We also meet the father of the household this morning, Alexander Bullock, a tough, no-nonsense kind of burly man, who is not happy with the madness that is his home life and family. Our first time meeting Alexander he is dealing with a horse jockey who shows up at the house demanding his horse back. Apparently the mother got so drunk the night before that she stole the horse, rode him upstairs and into a room, and demanded that the horse stay with them for the night.

The movie plays out as one might expect with one sister who has a heart of gold and the other one pure evil, trying to get Godfrey fired every chance she can get. What makes all of this entertaining are the two parents. The mother is such a baffoon, and she has taken on a protege, named Carlo, who stays with them and acts even more moronic than she does. At one point, Carlo does a monkey act, impersonating a giant chimpanzee, jumping from one couch to another and even hanging on the wall. It’s pretty ridiculous and funny and the father’s reaction to the stupidity is great.

In the second half of the movie, we suddenly get a story about a stolen neckalce of pearls. The pearl neckalce belongs to Cornelia and she insists that it might be in Godfrey’s room. Once in the room, with a police investigator and the other members of her family, Cornelia insists that they all check under Godfrey’s mattress. Only the necklace isn’t there. And what is especially strange is the way that Cornelia reassures them all that it must be there. Clearly she planted the necklace in this location.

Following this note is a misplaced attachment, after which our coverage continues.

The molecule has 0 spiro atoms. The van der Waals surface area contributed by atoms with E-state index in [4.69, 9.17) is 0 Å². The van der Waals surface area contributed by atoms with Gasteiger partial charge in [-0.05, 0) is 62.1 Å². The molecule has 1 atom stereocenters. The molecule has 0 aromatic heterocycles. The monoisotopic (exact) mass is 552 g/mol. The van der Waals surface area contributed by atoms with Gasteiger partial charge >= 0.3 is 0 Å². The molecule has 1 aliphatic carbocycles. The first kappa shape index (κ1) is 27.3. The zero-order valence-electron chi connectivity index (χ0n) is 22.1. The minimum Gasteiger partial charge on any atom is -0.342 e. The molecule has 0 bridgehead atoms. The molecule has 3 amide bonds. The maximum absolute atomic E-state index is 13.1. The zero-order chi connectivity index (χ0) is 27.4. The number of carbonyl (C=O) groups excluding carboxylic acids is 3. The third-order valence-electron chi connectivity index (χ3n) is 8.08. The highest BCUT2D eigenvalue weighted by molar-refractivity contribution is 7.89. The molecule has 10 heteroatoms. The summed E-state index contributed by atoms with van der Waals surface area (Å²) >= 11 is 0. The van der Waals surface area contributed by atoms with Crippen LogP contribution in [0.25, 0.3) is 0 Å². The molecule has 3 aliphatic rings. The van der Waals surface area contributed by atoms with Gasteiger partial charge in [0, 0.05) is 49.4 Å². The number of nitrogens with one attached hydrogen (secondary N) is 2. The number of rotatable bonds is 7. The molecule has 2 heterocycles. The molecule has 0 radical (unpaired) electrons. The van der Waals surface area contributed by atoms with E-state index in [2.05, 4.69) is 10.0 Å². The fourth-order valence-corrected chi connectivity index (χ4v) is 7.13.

That is the first event in the second half. The next is the discovery that Godfrey had a past that the others would not expect. At a party with other wealthy socialites, Godfrey runs into an old college buddy who has made it big. This friend of his was someone that Godfrey went to school with at Harvard. Slowly it starts to come out that Godfrey was in a past relationship with a woman and that the whole thing fell apart, driving him to give up on life and become a forgotten man.

The final portions of the film involve a new problem for the family and Godfrey’s miraculous solution to this. It all seems kind of forced. The ending that bookends the start of the film, taking us back to the spot where Cornelia and Godfrey first met, only now under very different circumstances, is pretty cool. But the way that this new problem with the family arises and then is immediately resolved seems pretty contrived. On top of that, the romantic angle between Godfrey and Irene doesn’t quite work as well as the movie thinks it does. That’s because during the entire course of the movie, Godfrey never shows any interest in Irene. In fact, quite the opposite, he continues to push her away. And yet through her force and persistence, the movie goes for the usual happy ending, not realizing that it basically is showing us that Godfrey has no choice in the matter. It’s a forced ending to a movie with a great initial premise and first half, but a second half that definitely loses some of the¬†momentum.